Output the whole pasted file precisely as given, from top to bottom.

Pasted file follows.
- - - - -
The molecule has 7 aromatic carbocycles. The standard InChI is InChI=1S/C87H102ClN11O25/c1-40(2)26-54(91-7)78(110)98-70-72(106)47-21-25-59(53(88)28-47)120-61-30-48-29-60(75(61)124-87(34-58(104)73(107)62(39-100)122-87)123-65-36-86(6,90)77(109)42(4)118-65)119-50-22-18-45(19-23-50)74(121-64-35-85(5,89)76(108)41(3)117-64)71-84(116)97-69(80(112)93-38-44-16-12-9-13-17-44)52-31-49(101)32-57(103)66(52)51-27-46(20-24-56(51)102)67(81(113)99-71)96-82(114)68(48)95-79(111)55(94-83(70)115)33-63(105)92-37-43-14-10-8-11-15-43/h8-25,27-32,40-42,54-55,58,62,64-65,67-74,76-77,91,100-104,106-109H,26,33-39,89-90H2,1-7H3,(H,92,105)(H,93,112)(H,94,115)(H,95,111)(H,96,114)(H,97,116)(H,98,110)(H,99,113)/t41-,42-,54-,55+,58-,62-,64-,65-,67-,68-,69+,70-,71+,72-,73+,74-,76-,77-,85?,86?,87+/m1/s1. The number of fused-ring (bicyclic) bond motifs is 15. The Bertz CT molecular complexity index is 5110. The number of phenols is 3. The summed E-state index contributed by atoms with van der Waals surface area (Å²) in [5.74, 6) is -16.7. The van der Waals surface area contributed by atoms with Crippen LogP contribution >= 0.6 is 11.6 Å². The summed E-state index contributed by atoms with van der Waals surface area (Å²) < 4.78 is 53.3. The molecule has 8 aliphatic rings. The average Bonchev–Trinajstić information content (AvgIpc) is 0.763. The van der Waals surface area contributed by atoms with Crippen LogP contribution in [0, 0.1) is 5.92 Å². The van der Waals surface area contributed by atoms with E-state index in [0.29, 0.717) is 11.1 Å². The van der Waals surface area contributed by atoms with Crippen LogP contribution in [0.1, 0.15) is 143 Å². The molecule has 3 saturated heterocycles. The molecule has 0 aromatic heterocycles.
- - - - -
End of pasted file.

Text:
The molecule has 7 aromatic carbocycles. The standard InChI is InChI=1S/C87H102ClN11O25/c1-40(2)26-54(91-7)78(110)98-70-72(106)47-21-25-59(53(88)28-47)120-61-30-48-29-60(75(61)124-87(34-58(104)73(107)62(39-100)122-87)123-65-36-86(6,90)77(109)42(4)118-65)119-50-22-18-45(19-23-50)74(121-64-35-85(5,89)76(108)41(3)117-64)71-84(116)97-69(80(112)93-38-44-16-12-9-13-17-44)52-31-49(101)32-57(103)66(52)51-27-46(20-24-56(51)102)67(81(113)99-71)96-82(114)68(48)95-79(111)55(94-83(70)115)33-63(105)92-37-43-14-10-8-11-15-43/h8-25,27-32,40-42,54-55,58,62,64-65,67-74,76-77,91,100-104,106-109H,26,33-39,89-90H2,1-7H3,(H,92,105)(H,93,112)(H,94,115)(H,95,111)(H,96,114)(H,97,116)(H,98,110)(H,99,113)/t41-,42-,54-,55+,58-,62-,64-,65-,67-,68-,69+,70-,71+,72-,73+,74-,76-,77-,85?,86?,87+/m1/s1. The number of fused-ring (bicyclic) bond motifs is 15. The Bertz CT molecular complexity index is 5110. The number of phenols is 3. The summed E-state index contributed by atoms with van der Waals surface area (Å²) in [5.74, 6) is -16.7. The van der Waals surface area contributed by atoms with Crippen LogP contribution >= 0.6 is 11.6 Å². The summed E-state index contributed by atoms with van der Waals surface area (Å²) < 4.78 is 53.3. The molecule has 8 aliphatic rings. The average Bonchev–Trinajstić information content (AvgIpc) is 0.763. The van der Waals surface area contributed by atoms with Crippen LogP contribution in [0, 0.1) is 5.92 Å². The van der Waals surface area contributed by atoms with E-state index in [0.29, 0.717) is 11.1 Å². The van der Waals surface area contributed by atoms with Crippen LogP contribution in [0.1, 0.15) is 143 Å². The molecule has 3 saturated heterocycles. The molecule has 0 aromatic heterocycles.